Ibanez SR3006E

Ibanez SR3006E

Year: 2002

Made In: Japan

Specs: Mahogany body, five-piece wenge & bubinga neck, wenge fretboard

Electronics: Bassculture stacked humbucker pickups, Vari-mid preamp

Controls: Volume, blend, bass cut & boost, treble cut & boost, Mid cut & boost, sweepable mid frequency selector

Shortly after the the turn of the century, I was playing in a fairly progressive rock band. At the time, I had just the ESP Jazz and a Ric 4003 to play with and I fancied trying a more extended range bass with the group. I was thinking about getting a five string and, having long wanted an Ibanez SR, was drawn to their Prestige five-string model but, at the last minute, decided to go all-in and get the six-string version. It was also my first experience buying over the internet – it went horrendously, Music123 shipping my bass to Alabama after my order had been altered, for some reason, and doing sod-all to remedy the situation but, after many irate phone calls to the USA, it eventually got resolved and this fine instrument was finally delivered.

Prior to getting this bass, I hadn’t even played a five-string for more than a few minutes in a shop, so the six was a big departure for me and took a bit of getting used to. I think I made a good choice though, the build quality was superb and it set up exceptionally well with very low action. The 16mm string spacing was a bit tighter than I would have liked but it was nothing which couldn’t be overcome. The neck was substantial, but not uncomfortably so, and perfectly stable. As with all SRs, the body was light and perfectly balanced and snug.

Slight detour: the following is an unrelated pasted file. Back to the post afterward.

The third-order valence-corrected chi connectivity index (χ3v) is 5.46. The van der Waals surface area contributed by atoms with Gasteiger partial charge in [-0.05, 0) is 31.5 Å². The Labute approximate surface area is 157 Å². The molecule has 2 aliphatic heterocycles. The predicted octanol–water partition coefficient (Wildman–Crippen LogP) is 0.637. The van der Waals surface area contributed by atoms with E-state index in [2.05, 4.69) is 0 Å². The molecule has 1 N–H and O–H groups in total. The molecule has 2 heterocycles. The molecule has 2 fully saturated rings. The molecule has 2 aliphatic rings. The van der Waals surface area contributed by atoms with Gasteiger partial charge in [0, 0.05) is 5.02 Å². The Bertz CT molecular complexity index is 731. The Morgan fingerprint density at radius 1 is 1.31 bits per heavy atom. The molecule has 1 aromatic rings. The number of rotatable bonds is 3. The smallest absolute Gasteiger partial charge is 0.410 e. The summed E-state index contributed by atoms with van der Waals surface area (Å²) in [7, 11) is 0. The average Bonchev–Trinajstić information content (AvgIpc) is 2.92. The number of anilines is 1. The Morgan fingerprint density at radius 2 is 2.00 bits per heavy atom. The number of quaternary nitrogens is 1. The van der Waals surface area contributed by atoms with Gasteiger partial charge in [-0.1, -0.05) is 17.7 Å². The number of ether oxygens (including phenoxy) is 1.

The stock Bartolini pickups, custom made for this model, were fairly anaemic – very clean, very polite, low on character. I worked with them for a while but I could never really warm to them so I had a pair of more aggressive sounding stacked humbuckers made by Bassculture in Germany. They proved to be a huge improvement and the rosewood covers also proved to be an aesthetic upgrade too. The Vari-mid preamp was very useful and worked well with the new pickups.

For the duration of that band, it became my main bass but, after the band broke up, I instinctively went back to playing four strings the majority of the time and found it hard to play the six again after periods away. If I played it regularly it was fine but over time I played it less and less. I struggled with going from four to six and back again and, for this reason, eased it on out the door. Great bass, just too many strings for me.

 

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